The rhizobia-legume symbioses exhibit variation in symbiotic performance as measured by plant yield, nodulation and nitrogenase activity. The previous studies have demonstrated that variation in symbiotic performance is dependent on both rhizobial strains and plant species (or cultivars). It has also been found that symbiotic variation is connected to some characteristics of rhizobia including serological and morphological phenotypes, tolerance to stresses, host range, plasmid profile as well as some cryptic plasmids. Rhizobia are important members of plant-growth-promoting rhizobacteria (PGPR) that exert the positive effects on plant growth via direct and indirect mechanisms. Plant-growth-promoting (PGP) activities include the production of phytohormones, siderophores and 1-aminocyclopropane-1-carboxylic acid (ACC) deaminase as well as the solubilization of inorganic phosphate. Many rhizobial strains produce phytohormones such as indole-3-acetic acid (IAA) with auxin activity and gibberellins (GAs). The role of IAA produced by rhizobia on plant-growth promotion has been demonstrated. GAs are involved in the formation of infection pocket and infection thread. Siderophores are iron chelators that chemically bind and solubilize iron. The production of siderophores is connected to the decrease or prevention of deleterious effect of pathogenic microorganisms. Phosphate-solubilizing activity of rhizobia can increase phosphorus availability to plants. The plant-growth promotion by rhizobia with phosphate-solubilizing activity has been reported. The ACC-producing rhizobia promote nodulation and root elongation of their host plants. These PGP activities make rhizobia superior PGPR for legumes and non-legumes.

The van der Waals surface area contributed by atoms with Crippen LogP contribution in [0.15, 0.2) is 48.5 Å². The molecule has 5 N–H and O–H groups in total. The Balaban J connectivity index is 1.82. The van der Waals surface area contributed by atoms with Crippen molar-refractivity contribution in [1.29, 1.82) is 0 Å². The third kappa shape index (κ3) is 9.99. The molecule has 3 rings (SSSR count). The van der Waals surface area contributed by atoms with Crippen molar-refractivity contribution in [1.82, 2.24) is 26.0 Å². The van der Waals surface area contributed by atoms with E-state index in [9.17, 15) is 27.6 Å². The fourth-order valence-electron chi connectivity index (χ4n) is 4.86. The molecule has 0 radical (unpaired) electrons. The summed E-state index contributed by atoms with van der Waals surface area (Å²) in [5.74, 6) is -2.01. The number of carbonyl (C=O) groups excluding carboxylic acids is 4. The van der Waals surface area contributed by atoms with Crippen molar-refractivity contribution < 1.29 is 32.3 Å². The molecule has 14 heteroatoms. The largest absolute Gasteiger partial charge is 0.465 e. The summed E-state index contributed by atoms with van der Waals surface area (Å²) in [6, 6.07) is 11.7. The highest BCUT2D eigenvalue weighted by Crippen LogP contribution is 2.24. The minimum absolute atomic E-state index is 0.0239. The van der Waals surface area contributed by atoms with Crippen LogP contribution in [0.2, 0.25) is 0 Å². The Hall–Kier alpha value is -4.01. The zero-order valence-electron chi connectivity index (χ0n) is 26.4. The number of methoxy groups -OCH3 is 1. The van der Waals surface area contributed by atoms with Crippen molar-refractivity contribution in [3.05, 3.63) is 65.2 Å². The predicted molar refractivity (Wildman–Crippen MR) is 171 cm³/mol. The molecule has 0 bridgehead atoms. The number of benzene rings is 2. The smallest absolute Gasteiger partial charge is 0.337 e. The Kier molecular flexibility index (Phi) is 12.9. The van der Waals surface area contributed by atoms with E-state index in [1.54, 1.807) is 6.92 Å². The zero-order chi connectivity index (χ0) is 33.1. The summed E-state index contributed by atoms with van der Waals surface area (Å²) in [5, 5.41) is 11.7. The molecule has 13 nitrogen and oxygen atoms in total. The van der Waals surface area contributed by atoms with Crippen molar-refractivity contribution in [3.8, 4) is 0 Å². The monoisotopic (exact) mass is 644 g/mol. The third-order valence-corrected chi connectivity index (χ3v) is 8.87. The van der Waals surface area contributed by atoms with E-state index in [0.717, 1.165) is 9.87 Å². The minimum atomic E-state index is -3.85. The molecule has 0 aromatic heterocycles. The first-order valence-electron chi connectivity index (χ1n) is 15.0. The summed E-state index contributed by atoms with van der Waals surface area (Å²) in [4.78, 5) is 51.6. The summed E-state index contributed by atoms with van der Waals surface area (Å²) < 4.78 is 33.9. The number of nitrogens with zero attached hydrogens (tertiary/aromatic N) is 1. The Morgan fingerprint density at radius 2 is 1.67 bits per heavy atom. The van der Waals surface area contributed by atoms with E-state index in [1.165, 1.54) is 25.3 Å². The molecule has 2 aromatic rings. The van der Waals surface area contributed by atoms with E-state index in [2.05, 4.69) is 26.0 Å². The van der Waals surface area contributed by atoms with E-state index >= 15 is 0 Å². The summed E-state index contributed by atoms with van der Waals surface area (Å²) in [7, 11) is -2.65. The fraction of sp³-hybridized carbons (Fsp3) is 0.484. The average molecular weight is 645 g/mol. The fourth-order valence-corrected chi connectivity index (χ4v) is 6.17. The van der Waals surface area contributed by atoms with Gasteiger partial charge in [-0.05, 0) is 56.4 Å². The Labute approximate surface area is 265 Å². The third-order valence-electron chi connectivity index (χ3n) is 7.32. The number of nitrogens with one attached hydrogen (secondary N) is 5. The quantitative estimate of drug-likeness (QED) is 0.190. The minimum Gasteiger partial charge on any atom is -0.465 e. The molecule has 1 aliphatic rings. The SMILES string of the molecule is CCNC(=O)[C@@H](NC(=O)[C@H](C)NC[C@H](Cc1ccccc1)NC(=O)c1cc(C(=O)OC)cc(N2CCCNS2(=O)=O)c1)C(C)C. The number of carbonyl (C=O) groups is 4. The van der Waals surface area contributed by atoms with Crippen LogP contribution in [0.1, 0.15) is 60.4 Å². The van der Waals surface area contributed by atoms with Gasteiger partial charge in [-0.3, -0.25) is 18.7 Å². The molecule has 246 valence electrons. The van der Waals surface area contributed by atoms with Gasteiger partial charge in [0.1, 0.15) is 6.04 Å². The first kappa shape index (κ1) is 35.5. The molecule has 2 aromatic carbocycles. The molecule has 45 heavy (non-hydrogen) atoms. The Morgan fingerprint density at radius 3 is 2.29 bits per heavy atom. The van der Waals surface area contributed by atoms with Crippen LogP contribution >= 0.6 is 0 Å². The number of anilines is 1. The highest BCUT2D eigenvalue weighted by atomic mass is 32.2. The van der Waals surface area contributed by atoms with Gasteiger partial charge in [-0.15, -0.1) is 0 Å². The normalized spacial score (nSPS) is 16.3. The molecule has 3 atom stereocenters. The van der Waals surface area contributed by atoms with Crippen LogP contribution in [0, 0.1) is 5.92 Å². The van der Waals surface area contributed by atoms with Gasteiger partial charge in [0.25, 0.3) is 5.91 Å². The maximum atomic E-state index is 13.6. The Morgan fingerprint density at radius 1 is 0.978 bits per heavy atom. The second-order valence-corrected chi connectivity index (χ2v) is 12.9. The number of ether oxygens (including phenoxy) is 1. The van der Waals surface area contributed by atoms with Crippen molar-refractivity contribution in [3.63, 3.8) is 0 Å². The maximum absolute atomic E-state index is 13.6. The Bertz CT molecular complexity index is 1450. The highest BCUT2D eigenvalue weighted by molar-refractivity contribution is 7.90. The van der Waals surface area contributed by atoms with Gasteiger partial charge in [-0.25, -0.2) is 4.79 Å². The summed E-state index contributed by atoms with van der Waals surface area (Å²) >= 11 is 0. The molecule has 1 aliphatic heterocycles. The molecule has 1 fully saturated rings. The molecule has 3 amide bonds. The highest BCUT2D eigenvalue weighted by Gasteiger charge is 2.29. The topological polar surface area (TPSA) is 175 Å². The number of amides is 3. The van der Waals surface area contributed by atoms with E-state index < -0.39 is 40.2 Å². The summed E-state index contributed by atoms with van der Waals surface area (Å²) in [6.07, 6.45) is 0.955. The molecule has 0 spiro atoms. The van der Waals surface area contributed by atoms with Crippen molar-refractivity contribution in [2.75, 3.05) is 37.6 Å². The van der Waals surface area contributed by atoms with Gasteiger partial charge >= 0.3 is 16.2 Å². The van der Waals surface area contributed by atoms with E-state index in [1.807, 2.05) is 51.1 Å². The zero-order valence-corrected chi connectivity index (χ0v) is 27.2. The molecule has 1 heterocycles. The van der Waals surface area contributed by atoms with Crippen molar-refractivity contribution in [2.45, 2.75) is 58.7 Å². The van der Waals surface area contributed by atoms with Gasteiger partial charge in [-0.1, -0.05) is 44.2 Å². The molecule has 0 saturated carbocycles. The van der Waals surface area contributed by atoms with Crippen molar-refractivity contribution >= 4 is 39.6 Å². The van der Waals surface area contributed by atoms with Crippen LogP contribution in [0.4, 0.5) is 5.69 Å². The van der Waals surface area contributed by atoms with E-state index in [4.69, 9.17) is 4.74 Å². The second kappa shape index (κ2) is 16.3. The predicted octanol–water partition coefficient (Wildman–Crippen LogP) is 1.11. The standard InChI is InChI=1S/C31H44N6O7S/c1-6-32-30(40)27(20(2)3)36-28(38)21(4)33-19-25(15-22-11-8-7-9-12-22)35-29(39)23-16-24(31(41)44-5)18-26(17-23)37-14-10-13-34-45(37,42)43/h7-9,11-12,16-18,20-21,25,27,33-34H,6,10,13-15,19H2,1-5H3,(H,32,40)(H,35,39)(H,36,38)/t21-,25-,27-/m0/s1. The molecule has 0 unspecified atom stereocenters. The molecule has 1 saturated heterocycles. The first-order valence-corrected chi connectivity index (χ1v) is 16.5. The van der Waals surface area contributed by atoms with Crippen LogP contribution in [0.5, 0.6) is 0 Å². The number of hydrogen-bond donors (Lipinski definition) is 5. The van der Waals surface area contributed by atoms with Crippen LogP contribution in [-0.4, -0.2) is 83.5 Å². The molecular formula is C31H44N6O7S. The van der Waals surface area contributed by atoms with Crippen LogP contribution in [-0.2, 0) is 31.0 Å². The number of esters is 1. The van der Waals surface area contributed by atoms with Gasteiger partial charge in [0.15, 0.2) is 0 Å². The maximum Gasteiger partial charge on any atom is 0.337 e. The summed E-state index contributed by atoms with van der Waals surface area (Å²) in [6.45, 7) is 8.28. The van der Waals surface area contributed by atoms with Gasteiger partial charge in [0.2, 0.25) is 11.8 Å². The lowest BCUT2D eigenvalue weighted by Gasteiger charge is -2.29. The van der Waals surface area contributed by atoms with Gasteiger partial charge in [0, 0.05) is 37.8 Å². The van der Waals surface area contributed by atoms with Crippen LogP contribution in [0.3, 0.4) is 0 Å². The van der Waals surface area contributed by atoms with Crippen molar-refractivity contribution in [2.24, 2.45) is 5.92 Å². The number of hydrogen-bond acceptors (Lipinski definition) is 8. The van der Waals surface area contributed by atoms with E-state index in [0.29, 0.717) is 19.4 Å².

Keywords: 1-Aminocyclopropane-1-carboxylic acid (ACC) deaminase, Gibberellin (GA), Host range, Indole-3-acetic acid (IAA), Phosphate solubilization, Plantgrowth- promoting rhizobacteria (PGPR), Siderophore, Symbiotic effectiveness, Symbiotic variation, Rhizobia.